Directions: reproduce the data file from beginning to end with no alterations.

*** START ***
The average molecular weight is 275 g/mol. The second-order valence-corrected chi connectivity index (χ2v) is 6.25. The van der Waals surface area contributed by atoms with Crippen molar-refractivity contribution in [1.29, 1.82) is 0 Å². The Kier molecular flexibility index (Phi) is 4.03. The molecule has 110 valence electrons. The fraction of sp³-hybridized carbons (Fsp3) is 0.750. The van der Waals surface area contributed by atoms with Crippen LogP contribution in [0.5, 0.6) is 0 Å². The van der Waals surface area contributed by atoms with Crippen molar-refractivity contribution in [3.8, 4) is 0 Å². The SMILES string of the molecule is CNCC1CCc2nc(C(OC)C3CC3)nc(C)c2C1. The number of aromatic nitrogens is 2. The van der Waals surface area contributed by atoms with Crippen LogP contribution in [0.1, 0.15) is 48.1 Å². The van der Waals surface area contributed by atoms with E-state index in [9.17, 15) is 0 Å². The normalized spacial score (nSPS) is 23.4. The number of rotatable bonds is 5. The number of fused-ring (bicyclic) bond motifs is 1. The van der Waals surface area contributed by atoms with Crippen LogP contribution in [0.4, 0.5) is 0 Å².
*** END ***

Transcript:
The average molecular weight is 275 g/mol. The second-order valence-corrected chi connectivity index (χ2v) is 6.25. The van der Waals surface area contributed by atoms with Crippen molar-refractivity contribution in [1.29, 1.82) is 0 Å². The Kier molecular flexibility index (Phi) is 4.03. The molecule has 110 valence electrons. The fraction of sp³-hybridized carbons (Fsp3) is 0.750. The van der Waals surface area contributed by atoms with Crippen LogP contribution in [0.5, 0.6) is 0 Å². The van der Waals surface area contributed by atoms with Crippen molar-refractivity contribution in [3.8, 4) is 0 Å². The SMILES string of the molecule is CNCC1CCc2nc(C(OC)C3CC3)nc(C)c2C1. The number of aromatic nitrogens is 2. The van der Waals surface area contributed by atoms with Crippen LogP contribution in [0.1, 0.15) is 48.1 Å². The van der Waals surface area contributed by atoms with E-state index in [9.17, 15) is 0 Å². The normalized spacial score (nSPS) is 23.4. The number of rotatable bonds is 5. The number of fused-ring (bicyclic) bond motifs is 1. The van der Waals surface area contributed by atoms with Crippen LogP contribution in [0.4, 0.5) is 0 Å².